Use Video Screen Recordings
Let’s face it: it’s tough to visualize software for most of us. If someone is in need of troubleshooting, odds are they won’t necessarily be well-versed enough to to know the in’s and out’s of your product to the level that when a support member describes the fix, they’ll know exactly where to jump to. Add to it that you still hear the phrase, “interweb”, from time to time, and it’s entirely likely that terminology might not always be known or shared.
This is where screen recording can save a ton of time wasted in explaining these terms and describing pull-down tabs and menus. The whole point of screen recording is to give clients an actual look into the process that they’ll need to recreate, guiding them through example rather than hypotheticals.
You can go about it in two ways. The first would be to have your clients send their query direct to a support team via phone call or email. Rather than trying to explain over the phone or by email, the support team can use video capture to record screen guides on how to exactly make their systems work. Throw in a mic and capture audio of the support staff giving some guiding explanation to the screen tutorial, and suddenly your customers are replicating and learning simultaneously.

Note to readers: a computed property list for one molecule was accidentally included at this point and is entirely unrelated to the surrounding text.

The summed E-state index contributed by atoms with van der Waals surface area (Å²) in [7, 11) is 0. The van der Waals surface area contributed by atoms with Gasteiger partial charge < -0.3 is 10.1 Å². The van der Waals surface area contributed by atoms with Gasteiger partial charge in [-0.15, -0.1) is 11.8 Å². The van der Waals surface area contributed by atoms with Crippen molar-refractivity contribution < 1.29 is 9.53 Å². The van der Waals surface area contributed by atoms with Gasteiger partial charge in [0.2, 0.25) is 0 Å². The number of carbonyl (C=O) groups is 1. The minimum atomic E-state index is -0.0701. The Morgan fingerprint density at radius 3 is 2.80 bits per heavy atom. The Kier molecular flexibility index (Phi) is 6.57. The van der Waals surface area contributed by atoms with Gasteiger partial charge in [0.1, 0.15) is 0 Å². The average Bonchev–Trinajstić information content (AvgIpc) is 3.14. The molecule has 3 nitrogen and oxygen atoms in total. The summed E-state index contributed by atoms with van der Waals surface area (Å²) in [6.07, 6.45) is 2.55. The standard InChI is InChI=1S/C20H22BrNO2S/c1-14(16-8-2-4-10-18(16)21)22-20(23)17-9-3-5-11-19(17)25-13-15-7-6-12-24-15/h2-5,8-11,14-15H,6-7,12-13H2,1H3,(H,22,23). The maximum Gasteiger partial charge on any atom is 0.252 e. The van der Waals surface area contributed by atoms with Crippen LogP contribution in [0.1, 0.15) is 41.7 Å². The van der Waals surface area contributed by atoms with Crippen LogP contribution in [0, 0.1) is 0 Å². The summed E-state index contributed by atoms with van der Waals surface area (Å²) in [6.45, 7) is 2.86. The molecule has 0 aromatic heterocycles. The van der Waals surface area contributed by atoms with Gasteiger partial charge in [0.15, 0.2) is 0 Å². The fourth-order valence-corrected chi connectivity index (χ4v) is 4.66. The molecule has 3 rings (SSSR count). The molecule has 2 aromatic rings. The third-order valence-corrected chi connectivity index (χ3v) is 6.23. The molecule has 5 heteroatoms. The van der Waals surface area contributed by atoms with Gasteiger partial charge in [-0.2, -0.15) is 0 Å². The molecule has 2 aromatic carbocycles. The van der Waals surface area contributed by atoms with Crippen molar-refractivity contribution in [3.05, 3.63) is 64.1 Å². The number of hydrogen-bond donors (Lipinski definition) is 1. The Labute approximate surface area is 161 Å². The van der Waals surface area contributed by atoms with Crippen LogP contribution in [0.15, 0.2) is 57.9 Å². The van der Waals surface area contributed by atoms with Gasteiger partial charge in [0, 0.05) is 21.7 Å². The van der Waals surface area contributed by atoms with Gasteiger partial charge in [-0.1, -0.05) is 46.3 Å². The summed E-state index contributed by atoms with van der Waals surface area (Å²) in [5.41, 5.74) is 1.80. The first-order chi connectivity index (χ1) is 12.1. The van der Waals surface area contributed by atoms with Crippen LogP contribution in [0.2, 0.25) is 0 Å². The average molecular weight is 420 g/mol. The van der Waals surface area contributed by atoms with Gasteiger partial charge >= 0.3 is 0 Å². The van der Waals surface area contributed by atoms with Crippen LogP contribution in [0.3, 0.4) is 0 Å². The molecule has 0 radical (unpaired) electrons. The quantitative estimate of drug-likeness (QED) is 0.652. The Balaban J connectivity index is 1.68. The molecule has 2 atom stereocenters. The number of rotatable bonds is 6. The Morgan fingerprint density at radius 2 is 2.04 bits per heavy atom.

The other way to use screen record gets at the bigger picture of our next video support tactic…
Creating the Online Knowledge Base
While screen record is an excellent strategy to augment your customer’s support experience, save some time for your support team by setting up a digital archive of knowledge content related to the implementation of your products and services. These knowledge banks can be slowly built out by first recording support calls, creating basic how-to’s and FAQs, and using screen record feedback as your initial content. Add additional content week-by-week as queries come up, and over time you’ll have a one-stop location for your customers to interact with material without having to feel like they’re asking ‘dumb questions’.
You can host the content on a video platform, your website or through the aforementioned VCMS. Some of these platforms extend the range of your knowledge base to be more interactive, with additional search and sort functions, the ability to catalog content into learning modules, or the option to search by content directly within the audio of your videos.
Video is a central resource, and while advertising and training may seem like the classic go-to’s to exercise it’s flexibility, why not make life easier for your support team with a touch of video as well? Your customers will love the options and speed it brings, your support team will feel relieved and your sales will further flourish as your support is streamlined to achieve 100% customer satisfaction.
A version of this post originally appeared here.